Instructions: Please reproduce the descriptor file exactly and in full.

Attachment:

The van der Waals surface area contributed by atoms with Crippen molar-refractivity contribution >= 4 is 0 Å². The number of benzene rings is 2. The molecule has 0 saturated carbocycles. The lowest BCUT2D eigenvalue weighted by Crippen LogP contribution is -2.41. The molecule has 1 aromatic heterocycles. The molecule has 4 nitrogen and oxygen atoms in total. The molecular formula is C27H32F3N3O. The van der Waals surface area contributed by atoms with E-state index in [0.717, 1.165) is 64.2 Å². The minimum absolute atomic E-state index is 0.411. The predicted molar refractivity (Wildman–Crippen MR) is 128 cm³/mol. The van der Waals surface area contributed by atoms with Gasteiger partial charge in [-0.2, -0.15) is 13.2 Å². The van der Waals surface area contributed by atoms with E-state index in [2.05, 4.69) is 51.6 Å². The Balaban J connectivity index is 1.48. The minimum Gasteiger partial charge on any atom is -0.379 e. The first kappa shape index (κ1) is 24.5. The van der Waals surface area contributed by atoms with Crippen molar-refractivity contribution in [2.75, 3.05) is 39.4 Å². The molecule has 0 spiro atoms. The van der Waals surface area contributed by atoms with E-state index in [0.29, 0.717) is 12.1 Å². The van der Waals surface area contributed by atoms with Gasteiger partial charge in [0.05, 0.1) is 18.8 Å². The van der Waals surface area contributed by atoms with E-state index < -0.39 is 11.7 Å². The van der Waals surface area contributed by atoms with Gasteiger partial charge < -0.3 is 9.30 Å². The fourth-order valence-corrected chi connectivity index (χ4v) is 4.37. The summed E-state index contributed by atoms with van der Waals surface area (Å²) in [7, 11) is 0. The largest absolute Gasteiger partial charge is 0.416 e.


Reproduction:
The van der Waals surface area contributed by atoms with Crippen molar-refractivity contribution >= 4 is 0 Å². The number of benzene rings is 2. The molecule has 0 saturated carbocycles. The lowest BCUT2D eigenvalue weighted by Crippen LogP contribution is -2.41. The molecule has 1 aromatic heterocycles. The molecule has 4 nitrogen and oxygen atoms in total. The molecular formula is C27H32F3N3O. The van der Waals surface area contributed by atoms with E-state index in [0.717, 1.165) is 64.2 Å². The minimum absolute atomic E-state index is 0.411. The predicted molar refractivity (Wildman–Crippen MR) is 128 cm³/mol. The van der Waals surface area contributed by atoms with Gasteiger partial charge in [-0.2, -0.15) is 13.2 Å². The van der Waals surface area contributed by atoms with E-state index in [2.05, 4.69) is 51.6 Å². The Balaban J connectivity index is 1.48. The minimum Gasteiger partial charge on any atom is -0.379 e. The first kappa shape index (κ1) is 24.5. The van der Waals surface area contributed by atoms with Crippen molar-refractivity contribution in [2.75, 3.05) is 39.4 Å². The molecule has 0 spiro atoms. The van der Waals surface area contributed by atoms with E-state index in [0.29, 0.717) is 12.1 Å². The van der Waals surface area contributed by atoms with Gasteiger partial charge in [0.05, 0.1) is 18.8 Å². The van der Waals surface area contributed by atoms with E-state index < -0.39 is 11.7 Å². The van der Waals surface area contributed by atoms with Gasteiger partial charge < -0.3 is 9.30 Å². The fourth-order valence-corrected chi connectivity index (χ4v) is 4.37. The summed E-state index contributed by atoms with van der Waals surface area (Å²) in [7, 11) is 0. The largest absolute Gasteiger partial charge is 0.416 e.